The Australian dollar is lower after the US Federal Reserve's policy-making arm stopped short of announcing a fresh round of economic stimulus.
Traders said the Fed did the bare minimum it could, as there had been an expectation of a third round of an economic stimulus program called quantitative easing.
At 1700 AEST on Thursday, the local unit was trading at 104.77 US cents, down from 105.04 cents on Wednesday.
St George economist Janu Chan said strong domestic retail trade failed to boost the Australian dollar.
The local currency fell after a disappointing outcome to the Federal Open Market Committee (FOMC) meeting in the United States overnight, she said.
"The dollar came off overnight on the back of the (FOMC) statement, in disappointment that the Fed didn't take any action," she said.
"After the data, it recovered slightly but it's still down from overnight."
Official data showed that retail trade in Australia rose 1.0 per cent in June - higher than the 0.6 per cent rise expected by the market.
Separate official figures showed that the Australian trade balance returned to surplus albeit a modest one in June, due mainly to a sharp fall in the value of imports.
Ms Chan said a much anticipated meeting of the European Central Bank (ECB), on Thursday night Australian time, should be the dominant influence on the local currency overnight.
"I suspect people are waiting for the ECB meeting tonight and we won't see much action until then," she said.
At 1700 AEST, the Australian dollar was at 82.21 Japanese yen, up from Wednesday's close of 82.04 yen, and at 85.58 euro cents, up from 85.32 euro cents.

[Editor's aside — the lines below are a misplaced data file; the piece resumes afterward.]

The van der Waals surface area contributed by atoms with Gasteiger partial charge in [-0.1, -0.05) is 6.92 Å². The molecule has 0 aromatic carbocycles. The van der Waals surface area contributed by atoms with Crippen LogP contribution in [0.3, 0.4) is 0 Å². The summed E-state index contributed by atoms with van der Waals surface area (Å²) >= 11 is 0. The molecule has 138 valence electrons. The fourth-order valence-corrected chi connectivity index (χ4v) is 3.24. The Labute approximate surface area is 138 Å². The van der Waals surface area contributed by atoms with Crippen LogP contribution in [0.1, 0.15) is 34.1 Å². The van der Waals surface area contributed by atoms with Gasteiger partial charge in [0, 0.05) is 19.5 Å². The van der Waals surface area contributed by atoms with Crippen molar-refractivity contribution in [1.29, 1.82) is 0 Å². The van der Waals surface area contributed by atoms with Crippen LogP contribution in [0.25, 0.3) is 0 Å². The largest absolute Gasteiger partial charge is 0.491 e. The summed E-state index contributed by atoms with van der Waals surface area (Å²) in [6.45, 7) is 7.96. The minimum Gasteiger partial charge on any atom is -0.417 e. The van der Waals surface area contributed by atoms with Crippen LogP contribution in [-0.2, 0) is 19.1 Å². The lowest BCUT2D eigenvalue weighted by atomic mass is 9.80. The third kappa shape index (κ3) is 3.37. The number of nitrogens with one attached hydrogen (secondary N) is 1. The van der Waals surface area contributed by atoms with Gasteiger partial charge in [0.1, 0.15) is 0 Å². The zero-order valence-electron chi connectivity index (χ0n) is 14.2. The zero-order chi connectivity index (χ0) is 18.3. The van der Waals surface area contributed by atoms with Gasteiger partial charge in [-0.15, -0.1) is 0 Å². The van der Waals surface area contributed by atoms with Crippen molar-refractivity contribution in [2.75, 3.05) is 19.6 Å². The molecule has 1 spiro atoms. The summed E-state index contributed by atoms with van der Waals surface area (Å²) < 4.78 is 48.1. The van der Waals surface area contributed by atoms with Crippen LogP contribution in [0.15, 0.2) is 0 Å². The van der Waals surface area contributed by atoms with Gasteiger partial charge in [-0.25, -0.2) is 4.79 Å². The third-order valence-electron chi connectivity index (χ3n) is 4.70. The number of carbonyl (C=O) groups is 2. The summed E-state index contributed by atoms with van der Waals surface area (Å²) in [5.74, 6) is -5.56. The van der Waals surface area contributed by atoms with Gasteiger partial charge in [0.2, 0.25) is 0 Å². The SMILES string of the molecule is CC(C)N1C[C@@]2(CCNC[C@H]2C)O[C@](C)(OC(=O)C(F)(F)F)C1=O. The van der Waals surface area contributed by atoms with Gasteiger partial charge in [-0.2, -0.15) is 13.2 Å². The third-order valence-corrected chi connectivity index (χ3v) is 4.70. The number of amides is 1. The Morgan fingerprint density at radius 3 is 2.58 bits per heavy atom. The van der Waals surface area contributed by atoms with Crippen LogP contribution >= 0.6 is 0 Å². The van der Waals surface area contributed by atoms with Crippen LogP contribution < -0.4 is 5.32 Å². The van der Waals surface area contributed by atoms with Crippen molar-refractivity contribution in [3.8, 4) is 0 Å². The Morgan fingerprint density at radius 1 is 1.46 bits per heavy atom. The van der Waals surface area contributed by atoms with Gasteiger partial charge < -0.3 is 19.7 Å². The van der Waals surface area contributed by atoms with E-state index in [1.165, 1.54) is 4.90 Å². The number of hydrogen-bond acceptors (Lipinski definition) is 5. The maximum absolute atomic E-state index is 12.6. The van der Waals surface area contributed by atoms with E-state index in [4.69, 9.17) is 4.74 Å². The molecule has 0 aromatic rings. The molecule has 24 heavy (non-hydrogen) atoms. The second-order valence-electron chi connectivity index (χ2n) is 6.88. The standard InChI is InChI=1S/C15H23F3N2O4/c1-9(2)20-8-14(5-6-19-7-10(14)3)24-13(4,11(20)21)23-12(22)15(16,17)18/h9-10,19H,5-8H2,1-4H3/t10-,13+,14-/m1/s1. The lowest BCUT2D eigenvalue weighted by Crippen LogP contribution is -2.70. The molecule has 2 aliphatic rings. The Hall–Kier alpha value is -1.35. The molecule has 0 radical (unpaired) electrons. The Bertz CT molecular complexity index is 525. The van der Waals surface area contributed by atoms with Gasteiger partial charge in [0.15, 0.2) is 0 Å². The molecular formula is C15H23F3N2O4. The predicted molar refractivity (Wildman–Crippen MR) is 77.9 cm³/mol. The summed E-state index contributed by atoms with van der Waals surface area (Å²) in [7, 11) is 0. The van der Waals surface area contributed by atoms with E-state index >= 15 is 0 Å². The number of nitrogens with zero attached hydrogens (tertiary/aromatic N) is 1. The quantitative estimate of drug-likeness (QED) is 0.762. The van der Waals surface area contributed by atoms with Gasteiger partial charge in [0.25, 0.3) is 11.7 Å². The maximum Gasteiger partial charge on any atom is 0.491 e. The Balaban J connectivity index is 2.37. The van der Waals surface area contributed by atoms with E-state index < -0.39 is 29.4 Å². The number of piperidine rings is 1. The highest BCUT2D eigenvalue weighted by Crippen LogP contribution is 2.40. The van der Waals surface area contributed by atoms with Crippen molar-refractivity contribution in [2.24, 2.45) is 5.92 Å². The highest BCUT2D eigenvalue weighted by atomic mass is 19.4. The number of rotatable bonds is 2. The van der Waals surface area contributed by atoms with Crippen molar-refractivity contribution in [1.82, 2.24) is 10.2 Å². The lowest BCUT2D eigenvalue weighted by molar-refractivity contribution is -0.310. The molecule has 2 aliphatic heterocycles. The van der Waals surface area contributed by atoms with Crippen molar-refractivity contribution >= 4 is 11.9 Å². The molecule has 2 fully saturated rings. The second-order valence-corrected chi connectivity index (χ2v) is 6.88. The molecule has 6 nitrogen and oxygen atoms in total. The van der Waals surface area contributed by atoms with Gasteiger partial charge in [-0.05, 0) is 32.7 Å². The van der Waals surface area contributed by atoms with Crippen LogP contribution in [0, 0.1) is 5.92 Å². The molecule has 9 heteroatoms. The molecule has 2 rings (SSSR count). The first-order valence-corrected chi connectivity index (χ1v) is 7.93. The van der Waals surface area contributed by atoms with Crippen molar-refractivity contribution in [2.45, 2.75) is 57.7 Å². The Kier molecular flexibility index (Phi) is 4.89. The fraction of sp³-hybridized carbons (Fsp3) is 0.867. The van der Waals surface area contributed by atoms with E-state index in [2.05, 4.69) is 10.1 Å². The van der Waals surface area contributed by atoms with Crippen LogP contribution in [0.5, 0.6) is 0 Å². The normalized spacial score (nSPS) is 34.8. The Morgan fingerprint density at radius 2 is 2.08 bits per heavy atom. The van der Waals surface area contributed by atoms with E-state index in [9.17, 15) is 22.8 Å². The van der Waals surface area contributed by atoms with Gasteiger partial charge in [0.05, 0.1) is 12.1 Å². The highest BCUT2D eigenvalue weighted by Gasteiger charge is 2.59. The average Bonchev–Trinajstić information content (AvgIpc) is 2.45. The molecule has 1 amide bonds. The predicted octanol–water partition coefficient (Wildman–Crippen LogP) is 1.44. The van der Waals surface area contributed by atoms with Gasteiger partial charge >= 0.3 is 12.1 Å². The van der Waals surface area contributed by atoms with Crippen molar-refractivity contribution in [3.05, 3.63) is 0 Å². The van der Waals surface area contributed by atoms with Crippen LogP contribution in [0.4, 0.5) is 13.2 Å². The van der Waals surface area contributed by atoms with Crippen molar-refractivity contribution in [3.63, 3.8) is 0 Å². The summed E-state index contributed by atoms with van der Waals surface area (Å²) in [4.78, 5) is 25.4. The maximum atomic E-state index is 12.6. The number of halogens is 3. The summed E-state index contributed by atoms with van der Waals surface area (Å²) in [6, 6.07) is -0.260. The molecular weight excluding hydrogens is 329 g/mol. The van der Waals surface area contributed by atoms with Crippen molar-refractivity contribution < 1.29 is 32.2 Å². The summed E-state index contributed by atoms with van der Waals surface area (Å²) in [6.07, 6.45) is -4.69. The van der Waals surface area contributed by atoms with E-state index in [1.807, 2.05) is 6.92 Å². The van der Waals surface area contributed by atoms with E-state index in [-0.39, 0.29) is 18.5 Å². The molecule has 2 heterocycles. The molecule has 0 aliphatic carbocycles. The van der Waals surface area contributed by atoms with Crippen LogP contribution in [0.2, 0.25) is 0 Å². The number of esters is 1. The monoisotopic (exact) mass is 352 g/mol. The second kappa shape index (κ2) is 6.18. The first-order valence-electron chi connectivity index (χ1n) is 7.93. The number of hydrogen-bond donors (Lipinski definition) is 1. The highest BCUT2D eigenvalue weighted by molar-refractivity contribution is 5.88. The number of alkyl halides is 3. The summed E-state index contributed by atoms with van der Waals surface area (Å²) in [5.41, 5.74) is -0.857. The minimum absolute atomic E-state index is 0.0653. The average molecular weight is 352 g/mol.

Meanwhile, Australian bond futures prices are lower.
At 1630 AEST on Thursday, the September 10-year bond futures contract was trading at 96.940 (implying a yield of 3.060 per cent), down from 96.970 (3.030 per cent) on Wednesday.
The September three-year bond futures contract was at 97.390 (2.610 per cent), down from 97.440 (2.560 per cent).
Commonwealth Bank interest rate strategist Phillip Brown said it was the FOMC meeting which drove bond prices down.
"If you look at the intraday movement, the three-year bond price had already moved about seven basis points before the (domestic) data came out this morning," he said.
Mr Brown said the market was eagerly anticipating the ECB meeting on Thursday night.
"It's one of the most unpredictable events I've ever had to predict," he said.
"We're slightly concerned that because (ECB president) Mario Draghi has talked this up so much, it's going to be hard for them to meet expectations."
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